> parts of the computer. There are those who will resort to
    > overclocking and a water cooler for the chip to make it even faster.
    > Beside the increase in speed for a single thread, you can run about 8
    > threads at once, provided there is enough memory. Of course anything
    > on the web is child's play for it given the speeds most isps can
    > provide. But at the same time you can be processing a Blu-ray movie,
    > listening to music, printing out reports, etc without slowing things
    > down. Some of the media programs are beginning to take advantage of
    > multiple thread processing for computers that can do it. Even editing
    > standard DVD video can be very slow, and Blu-ray is much worse.


    Yes, I asked my question with an eye to upgrading. Actually, I'm ready
    to upgrade now but this has to be the *worst* time in history to do it.
    Vista sucks (I refuse to get that POS) and it's like impossible to
    find a high-end with Xp on it anymore. The good news is that Windows 7
    has been released to OEMs and will be available generally in October so
    we should be seeing it on machines fairly soon. Of course there's no
    guarentee that Windows 7 will be too good, either, but one has to
    hope... What kills me the most is that some progs I frequently deal
    with don't operate (yet) in 64-bit Vista OSs at all. So much for
    technology. To be realistic about it, I'll probably be on the ol'
    32-bit box for quite some time yet.

    --
    Neredbojias
    http://www.neredbojias.org/
    http://www.neredbojias.net/
     
    Neredbojias, Jul 27, 2009
    #14
  15. Drew

    Doug Miller Guest

    In article <>, Neredbojias <> wrote:
    [...]
    > Vista sucks (I refuse to get that POS) and it's like impossible to
    >find a high-end with Xp on it anymore.


    Oh, come on. Vista's not *that* bad. I bought a laptop almost a year ago,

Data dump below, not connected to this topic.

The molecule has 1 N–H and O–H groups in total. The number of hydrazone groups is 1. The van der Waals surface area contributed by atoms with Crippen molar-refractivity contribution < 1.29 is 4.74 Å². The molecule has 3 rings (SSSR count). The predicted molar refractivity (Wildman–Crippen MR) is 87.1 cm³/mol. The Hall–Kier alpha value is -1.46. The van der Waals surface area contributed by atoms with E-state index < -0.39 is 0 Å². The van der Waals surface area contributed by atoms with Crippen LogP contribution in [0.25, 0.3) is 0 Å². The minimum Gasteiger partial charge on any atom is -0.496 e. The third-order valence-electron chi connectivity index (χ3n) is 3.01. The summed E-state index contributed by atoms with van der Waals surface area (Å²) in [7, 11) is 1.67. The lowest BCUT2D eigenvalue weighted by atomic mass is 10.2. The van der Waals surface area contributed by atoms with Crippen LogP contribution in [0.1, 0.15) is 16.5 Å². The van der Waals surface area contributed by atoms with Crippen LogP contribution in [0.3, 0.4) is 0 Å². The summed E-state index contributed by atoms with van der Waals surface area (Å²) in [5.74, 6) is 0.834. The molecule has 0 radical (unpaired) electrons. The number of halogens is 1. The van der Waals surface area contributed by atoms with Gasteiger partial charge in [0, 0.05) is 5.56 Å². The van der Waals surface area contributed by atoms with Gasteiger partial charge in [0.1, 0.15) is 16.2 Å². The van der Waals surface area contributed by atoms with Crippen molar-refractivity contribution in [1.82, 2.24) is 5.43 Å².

pre-loaded with Vista Home Premium. Sure, I'd rather have had XP Pro, and I
    would never advise anyone who's already running XP Pro to switch to Vista --
    but I haven't been nearly unhappy enough with Vista to even consider switching
    to XP. Too much hassle for not nearly enough benefit.

    And it's waaay better than Win2K or Win98.

    > The good news is that Windows 7
    >has been released to OEMs and will be available generally in October so
    >we should be seeing it on machines fairly soon. Of course there's no
    >guarentee that Windows 7 will be too good, either, but one has to
    >hope...


    Hope may be all you have... IMO, installing the *first* release of *any* MS OS
    is asking for trouble.
     
    Doug Miller, Jul 27, 2009
    #15
  16. Drew

    David Segall Guest

    Neredbojias <> wrote:


    >Yes, I asked my question with an eye to upgrading. Actually, I'm ready
    >to upgrade now but this has to be the *worst* time in history to do it.
    > Vista sucks (I refuse to get that POS) and it's like impossible to
    >find a high-end with Xp on it anymore. The good news is that Windows 7
    >has been released to OEMs and will be available generally in October so
    >we should be seeing it on machines fairly soon.


    You can have the Windows 7 Release Candidate now if you want it and
    you don't have to pay for it until February 28, 2010
    <http://www.microsoft.com/windows/windows-7/get/download.aspx>. You
    have to download it before August 20, 2009. I believe that it is
    already better than Vista and the price is right.
     
    David Segall, Jul 27, 2009
    #16
  17. Drew

    Neredbojias Guest

    On 27 Jul 2009, (Doug Miller) wrote:

    > In article <>,
    > Neredbojias <> wrote: [...]
    >> Vista sucks (I refuse to get that POS) and it's like impossible to
    >>find a high-end with Xp on it anymore.

    >
    > Oh, come on. Vista's not *that* bad. I bought a laptop almost a year
    > ago, pre-loaded with Vista Home Premium. Sure, I'd rather have had XP
    > Pro, and I would never advise anyone who's already running XP Pro to
    > switch to Vista -- but I haven't been nearly unhappy enough with
    > Vista to even consider switching to XP. Too much hassle for not
    > nearly enough benefit.


    Well, maybe, and I probably wouldn't switch back, either, but the
    "programming" I now do is well over 50% of stuff that apparently
    doesn't work on Vista 64-bit. I have what I think is a great page at:

    http://www.neredbojias.org/pv1.html

    It's html but appended with Flash "modules" and according to a message
    from Adobe I read in some tech page, Flash doesn't work with Vista-64
    yet. Neither do other programs I sometimes use. True, this may not be
    *all* MS's fault, but judging by their history and from what I myself
    have seen of their "expertise", they're culpable as hell.

    > And it's waaay better than Win2K or Win98.